The “Innocent Party Protection Act” would make it more difficult for people to bring state claims in state courts, meaning that states cannot enforce laws enacted to protect their citizens.  The bill would allow corporations to move cases properly brought in state court to federal courts, which are more corporate-friendly because they generally have less diverse juries, more expensive proceedings, longer waits for trial, and stricter limits on discovery.

The “Protecting Access to Care Act of 2017” would allow doctors, hospitals, and insurance companies to avoid properly compensating patients when they are injured by a medical error.  Thousands of people die each year from medical malpractice, yet the bill would arbitrarily limit what patients could recover; would give blanket immunity for health care providers for dispensing a defective or dangerous drug or medical device; and would trample on the states’ ability to fully protect their citizens.

While the House is considering these bills, the Senate is considering the nomination of Judge Neil Gorsuch to a lifetime seat on the Supreme Court.  This is no surprise. Neil Gorsuch was handpicked by corporate interests to ensure that our nation’s highest court, like the House, sides with corporate interests over those of everyday Americans.

Judge Gorsuch has criticized those who have used our court system to ensure constitutional rights. He has consistently tried to limit the rights of aggrieved persons with common claims to join together to challenge large corporations or government abuse, and fully supports the rights of corporations to force employees and consumers into arbitration, where the ordinary safeguards for litigants disappear.  In fact, less than ten years after the Great Recession, when corporate fraud remains troubling (e.g. Wells Fargo), it is  deeply disturbing that the President has nominated to the Court an individual who has advocated making it more difficult for victims of securities fraud – as just one example – to hold large corporations accountable.  And, he has demonstrated willingness, when it benefits corporations, to read federal statutes broadly to preempt a person’s ability to obtain relief under state law.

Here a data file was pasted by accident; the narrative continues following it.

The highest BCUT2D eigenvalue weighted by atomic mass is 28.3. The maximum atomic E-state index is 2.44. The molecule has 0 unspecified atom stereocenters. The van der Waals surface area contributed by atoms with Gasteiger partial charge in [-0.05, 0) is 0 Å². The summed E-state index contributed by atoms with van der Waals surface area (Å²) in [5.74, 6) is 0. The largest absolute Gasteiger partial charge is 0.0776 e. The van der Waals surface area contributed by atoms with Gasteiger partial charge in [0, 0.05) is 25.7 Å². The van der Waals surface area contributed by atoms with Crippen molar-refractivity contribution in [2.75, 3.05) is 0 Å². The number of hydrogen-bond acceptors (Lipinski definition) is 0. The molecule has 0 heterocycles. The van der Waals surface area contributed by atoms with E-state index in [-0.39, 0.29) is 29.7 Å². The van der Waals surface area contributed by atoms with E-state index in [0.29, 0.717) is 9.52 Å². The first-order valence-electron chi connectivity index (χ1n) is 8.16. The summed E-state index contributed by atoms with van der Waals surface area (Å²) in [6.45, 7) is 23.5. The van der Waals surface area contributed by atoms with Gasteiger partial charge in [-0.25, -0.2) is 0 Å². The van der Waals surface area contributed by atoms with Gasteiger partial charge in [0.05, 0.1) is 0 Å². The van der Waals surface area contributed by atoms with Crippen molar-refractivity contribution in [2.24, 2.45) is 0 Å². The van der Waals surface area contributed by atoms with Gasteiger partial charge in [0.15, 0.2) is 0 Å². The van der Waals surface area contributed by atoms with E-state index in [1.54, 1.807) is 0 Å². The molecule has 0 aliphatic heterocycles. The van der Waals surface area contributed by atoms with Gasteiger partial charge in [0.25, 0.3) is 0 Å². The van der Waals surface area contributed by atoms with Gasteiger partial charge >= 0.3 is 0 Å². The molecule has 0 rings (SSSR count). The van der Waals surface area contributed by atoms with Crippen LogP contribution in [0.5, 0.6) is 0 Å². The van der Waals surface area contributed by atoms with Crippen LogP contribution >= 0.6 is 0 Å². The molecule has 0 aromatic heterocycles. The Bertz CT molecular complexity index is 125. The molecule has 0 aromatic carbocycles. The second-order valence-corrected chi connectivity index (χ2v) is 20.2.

It is no surprise that while Republicans support a Supreme Court nominee who has repeatedly sided with corporations over the American people, the House Judiciary Committee has advanced legislation that would erode critical civil justice protections.  If these bills become law, they would deeply undermine the justice system so critical to millions of Americans.